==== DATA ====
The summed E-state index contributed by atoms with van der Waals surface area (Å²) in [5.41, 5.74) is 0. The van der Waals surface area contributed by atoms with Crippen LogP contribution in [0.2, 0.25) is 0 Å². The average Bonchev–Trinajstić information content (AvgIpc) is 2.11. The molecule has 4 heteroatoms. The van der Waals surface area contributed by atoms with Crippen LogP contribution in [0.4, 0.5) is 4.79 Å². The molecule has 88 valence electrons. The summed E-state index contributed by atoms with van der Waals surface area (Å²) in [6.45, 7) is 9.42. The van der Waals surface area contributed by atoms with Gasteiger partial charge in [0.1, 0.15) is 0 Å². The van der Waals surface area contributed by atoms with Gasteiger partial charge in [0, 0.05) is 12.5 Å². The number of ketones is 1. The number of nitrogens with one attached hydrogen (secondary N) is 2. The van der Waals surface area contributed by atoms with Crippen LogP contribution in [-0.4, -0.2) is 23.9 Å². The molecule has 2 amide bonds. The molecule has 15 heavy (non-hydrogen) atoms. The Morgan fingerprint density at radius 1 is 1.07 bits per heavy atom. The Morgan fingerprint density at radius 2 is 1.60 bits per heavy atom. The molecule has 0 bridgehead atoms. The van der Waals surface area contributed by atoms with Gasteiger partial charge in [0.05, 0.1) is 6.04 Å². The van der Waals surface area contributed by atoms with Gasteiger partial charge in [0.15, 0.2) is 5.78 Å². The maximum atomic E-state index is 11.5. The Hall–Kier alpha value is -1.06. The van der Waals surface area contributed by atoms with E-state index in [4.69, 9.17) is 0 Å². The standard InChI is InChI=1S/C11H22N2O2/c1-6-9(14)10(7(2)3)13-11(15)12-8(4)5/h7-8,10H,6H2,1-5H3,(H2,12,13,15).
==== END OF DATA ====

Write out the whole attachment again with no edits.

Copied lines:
The summed E-state index contributed by atoms with van der Waals surface area (Å²) in [5.41, 5.74) is 0. The van der Waals surface area contributed by atoms with Crippen LogP contribution in [0.2, 0.25) is 0 Å². The average Bonchev–Trinajstić information content (AvgIpc) is 2.11. The molecule has 4 heteroatoms. The van der Waals surface area contributed by atoms with Crippen LogP contribution in [0.4, 0.5) is 4.79 Å². The molecule has 88 valence electrons. The summed E-state index contributed by atoms with van der Waals surface area (Å²) in [6.45, 7) is 9.42. The van der Waals surface area contributed by atoms with Gasteiger partial charge in [0.1, 0.15) is 0 Å². The van der Waals surface area contributed by atoms with Gasteiger partial charge in [0, 0.05) is 12.5 Å². The number of ketones is 1. The number of nitrogens with one attached hydrogen (secondary N) is 2. The van der Waals surface area contributed by atoms with Crippen LogP contribution in [-0.4, -0.2) is 23.9 Å². The molecule has 2 amide bonds. The molecule has 15 heavy (non-hydrogen) atoms. The Morgan fingerprint density at radius 1 is 1.07 bits per heavy atom. The Morgan fingerprint density at radius 2 is 1.60 bits per heavy atom. The molecule has 0 bridgehead atoms. The van der Waals surface area contributed by atoms with Gasteiger partial charge in [0.05, 0.1) is 6.04 Å². The van der Waals surface area contributed by atoms with Gasteiger partial charge in [0.15, 0.2) is 5.78 Å². The maximum atomic E-state index is 11.5. The Hall–Kier alpha value is -1.06. The van der Waals surface area contributed by atoms with E-state index in [4.69, 9.17) is 0 Å². The standard InChI is InChI=1S/C11H22N2O2/c1-6-9(14)10(7(2)3)13-11(15)12-8(4)5/h7-8,10H,6H2,1-5H3,(H2,12,13,15).